Mental models of languages

So as we know, children acquire their native language by being exposed to lots and lots of input in that language, internalising it, and not only memorising vocabulary but also developing mental rules (the grammar) of how that language is spoken. As such, when we come to be adults, we have a very sophisticated mental model for what’s grammatical and what’s not in our native language. As far as linguists are concerned, it is this, and not the rules handed down by style guides or generations of English teachers, that determines what is an acceptable English utterance and what is not (and the same in any other language).

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Dabbling in language-learning

In recent times, I’ve been tossing up whether I should try to learn some basic German. The thing that’s prompting my temptation is that I keep encountering German-language posts on social media, and with my current (completely non-existent) knowledge of the language these are impenetrable walls of text. I’m kind of wondering how much German I would have to learn for these to start to make sense to me. In contrast, you see, I can read short posts in most of the Romance languages fairly easily.

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A linguistic pet peeve of mine: people saying “all X are not Y” when what they mean is “not all X are Y”. I’m usually easygoing about language differences, but this one completely changes the meaning of what you’re saying in a way where it isn’t always obvious what you meant. It’s clearly a mistake semantically, and one that’s been getting more and more frequent in recent years, at least online. You can’t (honestly) say things like “all kids don’t like sports” or “all Americans don’t live in urban areas with good service”… (the likes of which I see on Reddit all the time)

Three quick links

I found these through Mastodon and Twitter, and while each could have sustained a linkpost on its own, the fact that I wanted to post all of them at once has made me roll them into one.

Your Lifestyle Has Already Been Designed is a great little article about how the standard 40-hour work week is designed to leave us crushed and exhausted, and how this influences our choices in recreation (i.e. spending money for fast gratification, instead of doing something that might be free but takes more time and maybe some hard work to reach the rewarding part, like creative pursuits).

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Thoughts on gender and (my) pronouns

Recently I’ve been spending a little more time browsing Mastodon, and one of the things that’s caused me to think about is why I don’t feel comfortable nominating some preferred pronouns on my profile (which is a popular thing to do over there). Part of me just feels like my display name – “Jessica” – is already pretty obviously gendered, so the “elegant” thing would be for the viewer to infer my pronouns from that.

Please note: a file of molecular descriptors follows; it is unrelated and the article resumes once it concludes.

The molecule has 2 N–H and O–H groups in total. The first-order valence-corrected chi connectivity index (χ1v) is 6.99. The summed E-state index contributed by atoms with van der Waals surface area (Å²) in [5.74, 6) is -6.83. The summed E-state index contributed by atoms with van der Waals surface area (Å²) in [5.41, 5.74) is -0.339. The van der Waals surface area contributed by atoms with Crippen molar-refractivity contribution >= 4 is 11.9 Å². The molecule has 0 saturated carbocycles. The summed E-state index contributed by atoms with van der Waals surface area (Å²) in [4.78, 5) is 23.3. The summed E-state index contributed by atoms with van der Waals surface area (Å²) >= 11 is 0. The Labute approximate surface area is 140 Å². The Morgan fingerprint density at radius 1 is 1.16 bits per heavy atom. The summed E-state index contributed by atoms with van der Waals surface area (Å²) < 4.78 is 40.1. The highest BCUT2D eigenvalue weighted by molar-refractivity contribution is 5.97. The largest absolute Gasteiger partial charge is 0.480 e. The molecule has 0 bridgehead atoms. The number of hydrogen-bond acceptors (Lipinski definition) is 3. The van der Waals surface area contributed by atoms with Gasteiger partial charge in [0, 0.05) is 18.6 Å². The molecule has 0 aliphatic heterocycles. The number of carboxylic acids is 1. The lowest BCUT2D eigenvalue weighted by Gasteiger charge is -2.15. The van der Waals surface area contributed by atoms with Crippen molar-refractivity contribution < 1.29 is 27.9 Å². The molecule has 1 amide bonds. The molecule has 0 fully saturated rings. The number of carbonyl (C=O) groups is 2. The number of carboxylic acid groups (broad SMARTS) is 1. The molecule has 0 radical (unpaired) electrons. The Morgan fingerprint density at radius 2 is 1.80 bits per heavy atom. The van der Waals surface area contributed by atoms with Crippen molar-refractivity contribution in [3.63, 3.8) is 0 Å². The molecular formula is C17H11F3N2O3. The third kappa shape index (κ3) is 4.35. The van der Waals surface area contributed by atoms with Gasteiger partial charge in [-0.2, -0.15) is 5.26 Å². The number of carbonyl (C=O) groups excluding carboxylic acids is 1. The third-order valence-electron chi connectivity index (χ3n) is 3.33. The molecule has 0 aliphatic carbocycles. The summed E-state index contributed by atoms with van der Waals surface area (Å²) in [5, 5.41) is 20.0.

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Double object pronouns in English

When I was studying linguistics at uni, one constant refrain was that native speakers (not grammarians) are the arbiters of what is and is not grammatical in a given language. None of this “you can’t put prepositions at the end of a sentence!” or “no split infinitives!” nonsense; those sound totally fine to English native speakers, so they’re grammatical.

This became a test that we ourselves would have to do; we’d be given sentences and we’d have to judge whether they sounded fine or whether they were wrong. One thing that I found hard was judging sentences that really did “sound wrong”, but were nonetheless things that me or my friends would absolutely say. The biggest example of this that sticks in my mind is double object pronouns.

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I feel like this is an underappreciated fact: the American South is not the only place where people say y’all. My partner’s Indian South African relatives use it just as extensively (although they usually spell it your’ll!). Apparently it evolved separately in the two dialects.

On Australia's devaluing of foreign language learning

Suffering from the pandemic and decades of government policy, many Australian universities are axing programs in community languages like Hindi, Indonesian and Greek to try to make up significant budget shortfalls. That article poses the question of what it means for Australia’s “turn to Asia” to be axing these courses, but honestly I feel like this is the end, not the beginning, of the problem. Certainly, it’s a bad thing that there’ll be only one university left in the country offering a course in Hindi, and that aspiring learners of Indonesian and Greek will be left with fewer and fewer options.

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photo of Jessica Smith is a left-wing feminist who loves animals, books, gaming, and cooking; she’s also very interested in linguistics, history, technology and society. See her homepage here.